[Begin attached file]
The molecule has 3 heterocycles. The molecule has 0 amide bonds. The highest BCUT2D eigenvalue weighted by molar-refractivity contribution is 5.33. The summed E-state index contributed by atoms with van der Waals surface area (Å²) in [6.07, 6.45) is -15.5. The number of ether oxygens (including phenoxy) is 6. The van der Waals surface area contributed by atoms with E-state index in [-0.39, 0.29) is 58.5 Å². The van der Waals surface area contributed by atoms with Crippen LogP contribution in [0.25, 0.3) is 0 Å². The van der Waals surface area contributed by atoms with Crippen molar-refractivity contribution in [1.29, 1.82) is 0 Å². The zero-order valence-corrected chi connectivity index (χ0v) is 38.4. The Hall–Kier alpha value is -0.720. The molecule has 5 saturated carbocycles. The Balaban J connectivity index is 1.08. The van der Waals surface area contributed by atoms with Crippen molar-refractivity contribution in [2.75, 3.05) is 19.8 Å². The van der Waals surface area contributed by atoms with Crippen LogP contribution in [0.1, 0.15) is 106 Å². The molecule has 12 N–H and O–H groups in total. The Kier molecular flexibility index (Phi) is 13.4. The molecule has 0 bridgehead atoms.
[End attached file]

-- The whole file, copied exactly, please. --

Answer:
The molecule has 3 heterocycles. The molecule has 0 amide bonds. The highest BCUT2D eigenvalue weighted by molar-refractivity contribution is 5.33. The summed E-state index contributed by atoms with van der Waals surface area (Å²) in [6.07, 6.45) is -15.5. The number of ether oxygens (including phenoxy) is 6. The van der Waals surface area contributed by atoms with E-state index in [-0.39, 0.29) is 58.5 Å². The van der Waals surface area contributed by atoms with Crippen LogP contribution in [0.25, 0.3) is 0 Å². The van der Waals surface area contributed by atoms with Crippen molar-refractivity contribution in [1.29, 1.82) is 0 Å². The zero-order valence-corrected chi connectivity index (χ0v) is 38.4. The Hall–Kier alpha value is -0.720. The molecule has 5 saturated carbocycles. The Balaban J connectivity index is 1.08. The van der Waals surface area contributed by atoms with Crippen molar-refractivity contribution in [2.75, 3.05) is 19.8 Å². The van der Waals surface area contributed by atoms with Crippen LogP contribution in [0.1, 0.15) is 106 Å². The molecule has 12 N–H and O–H groups in total. The Kier molecular flexibility index (Phi) is 13.4. The molecule has 0 bridgehead atoms.